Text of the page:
But the protesters had no intention of letting up, spilling onto the streets more and more determined, morphing from demands around the extradition law to a broader movement, and increasingly finding themselves in often violent stand-offs with police. The wider regional ramifications also started to become apparent, in Taiwan (see Randy Mulyanto) and Singapore, too (see Jason Lim). Sarah Logan looked into the online battleground, especially Facebook as a tool for organising and propaganda alike.

Taking action on Chinese-government accounts, especially on an issue as central to the CCP as Hong Kong, and in the context of a technology-driven trade war, clearly marks the American platforms as international actors.

Elliott Zaagman examined China’s “great delusion”, skillfully deploying nationalism along with economic carrots and sticks, yet in the case of Hong Kong, blundering badly.

The 2019 protest movement began with opposition to a proposed extradition bill that would have allowed mainland authorities to circumvent Hong Kong’s judicial system and try Hong Kong criminal suspects in a system with a conviction rate over 99%.
Economic issues may provide dry tinder, but it is issues of rights, democracy, and national identity which consistently light the match.

Yet a propaganda war is exactly the type of fight the CCP is willing to have, and JJ Rose worried China was winning.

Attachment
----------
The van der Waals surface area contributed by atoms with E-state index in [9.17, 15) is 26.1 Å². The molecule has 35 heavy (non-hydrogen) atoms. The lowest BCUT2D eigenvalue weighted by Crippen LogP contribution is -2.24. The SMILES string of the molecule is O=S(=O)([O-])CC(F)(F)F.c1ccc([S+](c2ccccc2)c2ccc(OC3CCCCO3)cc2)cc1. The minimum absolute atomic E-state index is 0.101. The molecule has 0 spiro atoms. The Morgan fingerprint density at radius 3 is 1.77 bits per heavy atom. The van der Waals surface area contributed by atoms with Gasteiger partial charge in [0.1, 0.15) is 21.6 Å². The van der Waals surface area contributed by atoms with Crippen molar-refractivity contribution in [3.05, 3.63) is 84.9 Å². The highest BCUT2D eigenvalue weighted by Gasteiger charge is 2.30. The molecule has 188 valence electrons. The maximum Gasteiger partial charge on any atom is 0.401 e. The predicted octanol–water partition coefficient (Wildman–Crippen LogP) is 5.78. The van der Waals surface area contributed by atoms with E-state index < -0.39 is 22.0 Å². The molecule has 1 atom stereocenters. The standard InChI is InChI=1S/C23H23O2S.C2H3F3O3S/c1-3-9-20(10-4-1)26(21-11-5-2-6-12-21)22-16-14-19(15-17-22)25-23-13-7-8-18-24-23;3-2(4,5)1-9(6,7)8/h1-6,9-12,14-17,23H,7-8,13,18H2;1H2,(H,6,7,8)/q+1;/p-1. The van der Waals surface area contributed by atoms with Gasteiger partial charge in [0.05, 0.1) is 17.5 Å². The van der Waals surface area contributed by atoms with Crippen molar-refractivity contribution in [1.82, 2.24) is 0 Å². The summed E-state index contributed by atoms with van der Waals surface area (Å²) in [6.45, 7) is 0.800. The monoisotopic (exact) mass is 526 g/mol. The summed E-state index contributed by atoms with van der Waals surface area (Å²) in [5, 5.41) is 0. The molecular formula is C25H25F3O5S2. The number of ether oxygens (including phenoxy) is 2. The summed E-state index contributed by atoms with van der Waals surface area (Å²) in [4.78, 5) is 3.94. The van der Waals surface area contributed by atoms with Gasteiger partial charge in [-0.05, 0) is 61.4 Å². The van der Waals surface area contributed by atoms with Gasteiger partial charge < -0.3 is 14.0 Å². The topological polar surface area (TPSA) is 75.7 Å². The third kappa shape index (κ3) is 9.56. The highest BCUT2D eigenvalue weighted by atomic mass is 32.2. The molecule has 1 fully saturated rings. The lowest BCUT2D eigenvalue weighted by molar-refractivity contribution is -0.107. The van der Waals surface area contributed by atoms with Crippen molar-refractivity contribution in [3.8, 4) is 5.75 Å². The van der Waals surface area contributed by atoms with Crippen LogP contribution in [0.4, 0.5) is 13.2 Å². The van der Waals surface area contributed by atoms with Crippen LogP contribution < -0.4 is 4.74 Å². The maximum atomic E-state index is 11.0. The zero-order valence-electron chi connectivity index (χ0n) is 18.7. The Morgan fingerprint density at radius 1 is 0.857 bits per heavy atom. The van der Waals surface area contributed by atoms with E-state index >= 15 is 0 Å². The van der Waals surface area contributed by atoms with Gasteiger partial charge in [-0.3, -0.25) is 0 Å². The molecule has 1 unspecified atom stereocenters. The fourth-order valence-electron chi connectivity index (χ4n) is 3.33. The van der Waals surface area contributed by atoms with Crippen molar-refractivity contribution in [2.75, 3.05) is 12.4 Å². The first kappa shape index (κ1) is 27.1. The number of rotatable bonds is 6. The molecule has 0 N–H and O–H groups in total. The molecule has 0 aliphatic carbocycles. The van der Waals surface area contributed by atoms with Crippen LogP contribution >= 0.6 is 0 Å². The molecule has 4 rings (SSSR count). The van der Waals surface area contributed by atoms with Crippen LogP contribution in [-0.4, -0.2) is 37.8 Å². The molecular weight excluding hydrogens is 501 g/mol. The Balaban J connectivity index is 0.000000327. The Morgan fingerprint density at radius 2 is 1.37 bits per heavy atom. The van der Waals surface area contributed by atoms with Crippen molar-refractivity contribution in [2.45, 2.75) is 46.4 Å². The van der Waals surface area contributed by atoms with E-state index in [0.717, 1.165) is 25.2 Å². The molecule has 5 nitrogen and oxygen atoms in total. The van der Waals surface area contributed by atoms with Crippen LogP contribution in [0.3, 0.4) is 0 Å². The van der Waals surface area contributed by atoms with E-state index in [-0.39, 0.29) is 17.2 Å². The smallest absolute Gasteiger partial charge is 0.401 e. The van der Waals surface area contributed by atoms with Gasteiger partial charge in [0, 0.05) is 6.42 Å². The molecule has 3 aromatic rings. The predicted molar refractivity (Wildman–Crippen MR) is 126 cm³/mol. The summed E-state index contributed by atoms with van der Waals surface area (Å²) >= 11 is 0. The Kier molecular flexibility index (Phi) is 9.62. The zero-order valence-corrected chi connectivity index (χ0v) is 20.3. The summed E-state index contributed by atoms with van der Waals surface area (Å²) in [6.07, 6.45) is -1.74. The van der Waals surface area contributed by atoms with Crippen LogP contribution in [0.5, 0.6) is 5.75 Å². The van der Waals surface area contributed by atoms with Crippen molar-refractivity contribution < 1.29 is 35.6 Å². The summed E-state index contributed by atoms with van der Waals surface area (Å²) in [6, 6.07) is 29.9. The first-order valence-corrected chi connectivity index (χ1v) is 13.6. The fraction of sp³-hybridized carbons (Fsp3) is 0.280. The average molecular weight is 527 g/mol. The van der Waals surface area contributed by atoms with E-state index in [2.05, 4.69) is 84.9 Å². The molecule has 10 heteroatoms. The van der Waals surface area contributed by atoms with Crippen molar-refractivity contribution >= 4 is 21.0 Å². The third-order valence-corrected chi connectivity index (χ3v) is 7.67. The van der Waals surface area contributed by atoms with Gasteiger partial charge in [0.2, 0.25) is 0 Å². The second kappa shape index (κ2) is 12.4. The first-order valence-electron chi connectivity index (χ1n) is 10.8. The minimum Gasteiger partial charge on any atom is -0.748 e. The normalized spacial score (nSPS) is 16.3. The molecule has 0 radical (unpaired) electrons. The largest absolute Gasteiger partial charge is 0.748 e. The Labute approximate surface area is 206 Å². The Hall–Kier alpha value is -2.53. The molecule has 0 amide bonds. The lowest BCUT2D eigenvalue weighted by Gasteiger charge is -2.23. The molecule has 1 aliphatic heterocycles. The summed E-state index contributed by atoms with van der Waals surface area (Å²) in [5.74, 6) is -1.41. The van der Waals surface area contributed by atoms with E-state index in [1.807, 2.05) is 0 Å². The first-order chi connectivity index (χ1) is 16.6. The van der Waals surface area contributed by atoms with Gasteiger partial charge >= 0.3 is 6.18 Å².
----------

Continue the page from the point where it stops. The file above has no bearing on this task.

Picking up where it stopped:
Pushing the movement into violence has the same effect. It narrows the target and puts an emphasis on the hardcore protesters. They can then be portrayed as radicals, thus tarring the whole movement. This characterisation justifies shutting the protests down and clamping down on the protesters. In a situation where the movement has no identifiable leaders, this is the next best way of decapitating it.

Vivienne Chow saw hope in the people’s voice, using local elections in November as a platform to send a clear signal that the demands for justice would not soon subside.

On the bright side, Hong Kong people’s fight for democracy has successfully put the city in the spotlight of global diplomacy. The US Congress has passed the Hong Kong Human Rights and Democracy Act in order to keep a close eye on the situation of Hong Kong, and this is a powerful message sent to the allies of the US. Hongkongers have also put up a good fight on Sunday at the District Council election, that regardless of the 6:4 proportion between the total number of votes for pro-democracy vs pro-Beijing camps, the extraordinarily high turnout rate shows Hong Kong’s great desire for democracy. Hongkongers are truly capable of expressing their views through a peaceful and rational election despite the ongoing demonstrations that have been descended into violence and chaos caused by both the police and protesters.